After the Federal Shariat Court judgment declaring land reforms unIslamic, some of the feudals got back their lands from the peasants. The colonial tradition of giving agricultural lands to high military officials after their retirement has created new landlords. The support of the army makes the system strong and unbreakable. Even Bhutto had to exempt army from land reforms.

    On cultural practices Dr Mubarak adds: In feudal societies, women’s status is below that of man. In Sindh, one sort of exploitation is to keep private jails and force peasants to work on minimum wages Economist S.M. Naseem argues that the elitist nature of the Pakistani estate and its apparatus have played a significant role in shaping the pattern of development.

    While land reforms were weak in terms of implementation, they proved ineffective in ensuring the security of tenure for the tenants. Share tenancy has been completely eliminated from northern Punjab and is limited to 20-30 per cent area in other parts.

    In Punjab, the landlords have tended to increase self-cultivation of land. In Sindh, however, tenancy still prevails in about 70 per cent of the cropped area. Empirical evidence has shown that in villages where landed power is high, educational attainment is generally low.

    In support of views journalist Thermize Khan quotes historian M.S. Kerejo as follows: The urban Sindhis prefer to call feudalism which keeps the peasants under bondage and prevents the growth of a Sindhi middle class; while many rural Sindhis call it land ownership, diluted into partnership between the Zamindar and the hari regulated by tenancy laws. Khan does not attribute the country’s under development to landed gentry but to the failure of the state.

    Economist Mahnaz Fatima strongly disagrees that feudalism has ceased to exist as there has been a transformation from the feudalistic to the capitalist mode of production.” Mere deployment of capital and technology is not all that it takes to make a mode of production free from feudal characteristics.

    Referring to Professor Hamza Alavi’s first criterion that in feudalism, labour is unfree as opposed to free labour in the capitalist mode of production she says “In Pakistan’s rural setting, the tenants and sharecroppers are obliged to serve the landlord as well as they did their feudal lord ever.

    ” While there is an element of surplus extraction, the entire modern managerial emphasis is on getting the “surplus” voluntarily… Modern management is more manipulative.” In the absence of avenues of employment in modern economy, free labour is not that free.

    Another criterion used to define feudalism is the extra-economic coercion for the extraction of the surplus. In the rural setting, extra-economic coercion exercised by all its inhabitants is widely known. The tribal and clan value system is designed to keep the low- income classes subdued, subordinated and usurped in every possible way.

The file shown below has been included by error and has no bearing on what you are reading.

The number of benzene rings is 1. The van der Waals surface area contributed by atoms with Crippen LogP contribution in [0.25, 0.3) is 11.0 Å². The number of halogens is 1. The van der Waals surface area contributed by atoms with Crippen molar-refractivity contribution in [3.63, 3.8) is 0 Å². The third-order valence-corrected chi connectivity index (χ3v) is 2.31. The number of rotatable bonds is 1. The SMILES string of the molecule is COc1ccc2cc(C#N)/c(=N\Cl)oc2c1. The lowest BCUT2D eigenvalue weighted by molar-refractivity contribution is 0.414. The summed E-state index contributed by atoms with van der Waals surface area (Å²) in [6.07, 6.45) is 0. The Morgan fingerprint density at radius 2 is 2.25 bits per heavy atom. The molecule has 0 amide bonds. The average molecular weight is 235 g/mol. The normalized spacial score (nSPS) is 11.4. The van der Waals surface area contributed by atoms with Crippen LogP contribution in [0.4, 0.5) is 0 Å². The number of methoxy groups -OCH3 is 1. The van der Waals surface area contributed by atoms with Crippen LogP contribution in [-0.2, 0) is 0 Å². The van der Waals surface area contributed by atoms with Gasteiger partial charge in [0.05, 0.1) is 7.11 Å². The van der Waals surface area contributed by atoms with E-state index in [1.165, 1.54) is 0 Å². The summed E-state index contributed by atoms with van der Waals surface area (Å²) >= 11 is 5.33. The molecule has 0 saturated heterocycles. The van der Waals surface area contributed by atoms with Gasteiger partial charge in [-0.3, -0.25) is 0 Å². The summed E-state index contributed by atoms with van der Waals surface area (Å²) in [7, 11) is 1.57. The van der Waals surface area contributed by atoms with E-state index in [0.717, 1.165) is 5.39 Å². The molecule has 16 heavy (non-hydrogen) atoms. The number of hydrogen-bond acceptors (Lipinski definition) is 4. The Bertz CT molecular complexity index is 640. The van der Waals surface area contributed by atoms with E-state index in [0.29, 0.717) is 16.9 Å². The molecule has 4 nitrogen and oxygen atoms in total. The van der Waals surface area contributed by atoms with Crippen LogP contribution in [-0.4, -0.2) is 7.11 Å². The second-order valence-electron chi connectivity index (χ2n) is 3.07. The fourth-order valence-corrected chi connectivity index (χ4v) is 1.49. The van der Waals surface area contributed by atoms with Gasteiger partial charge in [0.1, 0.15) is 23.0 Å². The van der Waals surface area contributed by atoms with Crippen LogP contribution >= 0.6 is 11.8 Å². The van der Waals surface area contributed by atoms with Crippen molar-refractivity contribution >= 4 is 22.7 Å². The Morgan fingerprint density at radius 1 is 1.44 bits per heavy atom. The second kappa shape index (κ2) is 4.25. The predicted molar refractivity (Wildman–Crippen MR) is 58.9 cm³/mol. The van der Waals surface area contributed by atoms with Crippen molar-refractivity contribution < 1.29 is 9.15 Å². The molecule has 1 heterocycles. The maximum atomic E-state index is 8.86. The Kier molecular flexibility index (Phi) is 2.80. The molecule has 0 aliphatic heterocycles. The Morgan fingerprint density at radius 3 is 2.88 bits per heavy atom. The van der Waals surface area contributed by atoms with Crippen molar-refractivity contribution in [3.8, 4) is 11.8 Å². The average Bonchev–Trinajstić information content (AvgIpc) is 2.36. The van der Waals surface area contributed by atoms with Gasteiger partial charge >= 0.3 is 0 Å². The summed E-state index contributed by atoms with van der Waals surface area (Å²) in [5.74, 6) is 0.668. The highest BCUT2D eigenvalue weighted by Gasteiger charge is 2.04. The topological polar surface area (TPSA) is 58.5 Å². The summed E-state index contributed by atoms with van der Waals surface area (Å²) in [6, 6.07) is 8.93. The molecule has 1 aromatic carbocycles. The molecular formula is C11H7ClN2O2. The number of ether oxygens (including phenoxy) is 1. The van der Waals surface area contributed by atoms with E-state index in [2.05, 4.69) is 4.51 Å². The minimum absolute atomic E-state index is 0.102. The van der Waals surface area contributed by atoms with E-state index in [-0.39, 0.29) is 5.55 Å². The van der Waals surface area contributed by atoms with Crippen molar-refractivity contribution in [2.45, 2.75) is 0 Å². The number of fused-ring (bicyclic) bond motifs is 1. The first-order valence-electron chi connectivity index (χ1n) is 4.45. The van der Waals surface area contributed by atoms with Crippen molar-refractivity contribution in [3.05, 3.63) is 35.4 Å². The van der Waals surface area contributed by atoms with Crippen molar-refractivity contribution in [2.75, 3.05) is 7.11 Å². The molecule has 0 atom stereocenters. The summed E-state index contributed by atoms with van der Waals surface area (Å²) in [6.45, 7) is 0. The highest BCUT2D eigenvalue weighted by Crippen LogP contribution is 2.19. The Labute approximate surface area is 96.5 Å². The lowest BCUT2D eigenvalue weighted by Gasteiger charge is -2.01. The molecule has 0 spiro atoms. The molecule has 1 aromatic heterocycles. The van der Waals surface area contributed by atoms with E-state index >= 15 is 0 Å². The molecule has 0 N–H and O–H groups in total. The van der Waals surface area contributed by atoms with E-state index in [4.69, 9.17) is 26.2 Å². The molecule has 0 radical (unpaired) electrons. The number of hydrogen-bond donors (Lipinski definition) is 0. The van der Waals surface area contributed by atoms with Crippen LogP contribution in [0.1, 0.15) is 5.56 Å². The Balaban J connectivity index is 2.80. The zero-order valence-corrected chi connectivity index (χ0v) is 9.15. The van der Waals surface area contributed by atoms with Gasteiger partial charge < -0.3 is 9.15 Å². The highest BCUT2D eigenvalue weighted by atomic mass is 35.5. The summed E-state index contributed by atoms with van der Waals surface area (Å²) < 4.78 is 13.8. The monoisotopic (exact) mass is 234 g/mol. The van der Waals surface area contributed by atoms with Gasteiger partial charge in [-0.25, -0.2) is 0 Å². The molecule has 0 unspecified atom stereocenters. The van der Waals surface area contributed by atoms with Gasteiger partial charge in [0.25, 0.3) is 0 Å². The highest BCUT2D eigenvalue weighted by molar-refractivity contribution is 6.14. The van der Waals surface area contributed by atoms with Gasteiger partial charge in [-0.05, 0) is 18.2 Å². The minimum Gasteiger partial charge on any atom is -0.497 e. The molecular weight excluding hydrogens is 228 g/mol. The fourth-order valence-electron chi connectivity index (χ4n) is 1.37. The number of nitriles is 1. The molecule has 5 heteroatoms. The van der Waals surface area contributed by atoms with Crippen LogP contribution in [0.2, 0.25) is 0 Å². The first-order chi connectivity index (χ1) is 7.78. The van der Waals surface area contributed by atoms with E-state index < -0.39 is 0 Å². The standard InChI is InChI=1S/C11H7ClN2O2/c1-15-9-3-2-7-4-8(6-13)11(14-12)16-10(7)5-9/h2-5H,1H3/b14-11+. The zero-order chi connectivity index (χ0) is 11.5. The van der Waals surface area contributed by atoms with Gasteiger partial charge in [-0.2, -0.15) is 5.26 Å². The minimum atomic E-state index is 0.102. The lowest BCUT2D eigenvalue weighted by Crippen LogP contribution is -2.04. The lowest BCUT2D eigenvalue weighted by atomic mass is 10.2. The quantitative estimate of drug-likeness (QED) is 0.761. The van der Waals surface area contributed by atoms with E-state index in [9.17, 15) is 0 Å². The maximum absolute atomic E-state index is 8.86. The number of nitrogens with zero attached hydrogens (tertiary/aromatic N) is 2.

In addition, the virtually and in some cases, the actually captive workforce also serves as a captive vote bank for the landlords most of whom wish to get to the legislative halls to influence political decision-making.

    Pakistan is neither able to legislate effective land reforms or meaningful agricultural income taxation. Neither could the foundation be laid for the country’s rapid economic development nor could a base be prepared for national resource mobilization. The upshot is political, economic and social deficits.

    The parallel judicial system of panchayats and jirgas are nothing but organs of the local politico-economic leadership to legitimize their illegal and illegitimate actions. This is third criterion of feudalism.

    Dr Mahnaz however recommends the fourth criterion of feudalism about self- sufficient (subsistence) economy for agricultural and eventual industrial/national development, albeit, with small -property owning farming classes.’

    Capital and technology has added power to the power of the landlord without adequately facilitating power-sharing with the labour. Rural labour remains powerless facing formidable hurdles over their lives.

    The economy is further trapped in a virtual simple reproduction mode which is the fifth criterion of feudalism. Under feudal mode of production, economy and society reproduce at the existing level as the surplus is largely consumed by the exploiting class instead of accumulation and investment.

    Under the capitalist mode of production, surplus is accumulated and re-invested to enhance production capacities. Even a premature obituary of feudalism cannot be written yet in Pakistan. The issue of feudalism is not behind us but actually it continues to engulf us.

    Courtesy: The DAWN